I am also very interested in the future of human rights in Africa. Working in Geneva, I was repeatedly impressed by African diplomats who took the unpopular step of breaking from African "solidarity" to defend African people's rights, whether in their own or neighboring countries. Time and again, African diplomats worked together at the UN Human Rights Council to address the most challenging issues in Africa, such as trying to prevent atrocities in South Sudan or Burundi. The diplomats who took these stands were not only those from African democracies, but diplomats of strength and goodwill from places as varied as Algeria, Benin, Cote d'Ivoire and Ethiopia. Two examples that come to my mind are Somali Ambassador Yusuf Ismail Bari-Bari and Ghanaian Deputy Permanent Representative Ebenezzer Appreku. In Ambassador Bari-Bari's case, he was a tireless champion of the rights of women in Africa, including victims of sexual violence in his native Somalia, and he single-handedly focused the United Nations on the mistreatment faced, especially in Africa, by People with Albinism. Ebenezzer Appreku was a passionate voice for the need for Africans to speak up to prevent atrocities on the continent. Having experienced human rights challenges in his home country and knowing how the United Nations came to Ghana's aid through assistance offered by the UN Peacebuilding Commission, Appreku effectively debunked the myth that commentary on human rights situations in other countries was unwarranted "interference in internal affairs." Sadly, both of these friends were taken from us during the years I worked with them in Geneva: Ambassador Bari-Bari fell victim to an al Shabbab bullet, while Mr.Appreku died of a heart attack earlier this year. These two diplomats also illustrate something fantastic about the United Nations: You do not have to come from a large or wealthy country to make a difference in the world.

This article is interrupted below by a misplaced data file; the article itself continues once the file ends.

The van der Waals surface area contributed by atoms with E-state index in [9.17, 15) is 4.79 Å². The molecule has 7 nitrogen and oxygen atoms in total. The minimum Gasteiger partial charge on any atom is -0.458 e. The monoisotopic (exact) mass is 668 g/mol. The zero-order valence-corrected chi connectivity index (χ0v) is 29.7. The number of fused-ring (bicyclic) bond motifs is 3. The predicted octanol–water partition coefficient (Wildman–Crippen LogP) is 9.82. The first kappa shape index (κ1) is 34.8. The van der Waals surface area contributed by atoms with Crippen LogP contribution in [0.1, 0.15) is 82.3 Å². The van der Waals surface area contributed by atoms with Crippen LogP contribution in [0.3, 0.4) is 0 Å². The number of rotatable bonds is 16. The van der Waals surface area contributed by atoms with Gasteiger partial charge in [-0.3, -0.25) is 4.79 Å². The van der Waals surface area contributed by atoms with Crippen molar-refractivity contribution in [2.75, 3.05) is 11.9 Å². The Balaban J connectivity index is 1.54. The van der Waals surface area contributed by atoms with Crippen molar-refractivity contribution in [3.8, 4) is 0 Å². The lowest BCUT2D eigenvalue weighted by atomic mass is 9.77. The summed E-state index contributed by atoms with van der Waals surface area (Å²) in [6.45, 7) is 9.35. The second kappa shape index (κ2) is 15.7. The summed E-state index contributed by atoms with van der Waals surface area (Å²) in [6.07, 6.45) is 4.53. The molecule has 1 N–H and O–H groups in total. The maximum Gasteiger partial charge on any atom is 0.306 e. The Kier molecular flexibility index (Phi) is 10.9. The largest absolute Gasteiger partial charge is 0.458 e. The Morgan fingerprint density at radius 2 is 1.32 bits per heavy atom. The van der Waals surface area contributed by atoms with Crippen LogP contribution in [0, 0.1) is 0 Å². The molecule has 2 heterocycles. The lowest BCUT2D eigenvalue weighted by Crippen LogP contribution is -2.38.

Finally, I love the art, and the game, of international negotiation. Courtesy of my State Department career, I have had the chance to observe some pretty amazing negotiators. These included UN Undersecretary Jeff Feltman who was one of my bosses in Tel Aviv as we tried to implement the Oslo Accords, and Ambassador Chris Hill, whom I worked for during the Six-Party Talks on the North Korean nuclear issue. I hope to write a book about international negotiations someday building on these experiences and my experiences in the United Nations, so that is definitely another passion of mine.

C.H.: I would love to read your book about your experiences! I hope you can write that soon. I’d like to talk a little more about your work at the UN. As you know, the United States was just reelected to the UN Human Rights Council for three years. As a key member of the US Mission to the UN in Geneva, you must be very pleased. What challenges and opportunities exist in implementing the US’s human rights commitments and pledges?

E.R.: The UN Human Rights Council is so much more active in advancing human rights standards and criticizing human rights violators when the United States is a member of the HRC, I am very pleased that UN member states saw fit to elect the United States to a new three-year term. I hope we continue to serve as a catalyst, working with partners around the globe to speak up for universal values and to shine a spotlight on those who would violate human rights.

C.H.: For the first time, the UN and the US will have new leadership in the same month. How do leadership transitions impact your job and human rights policies at the State Department?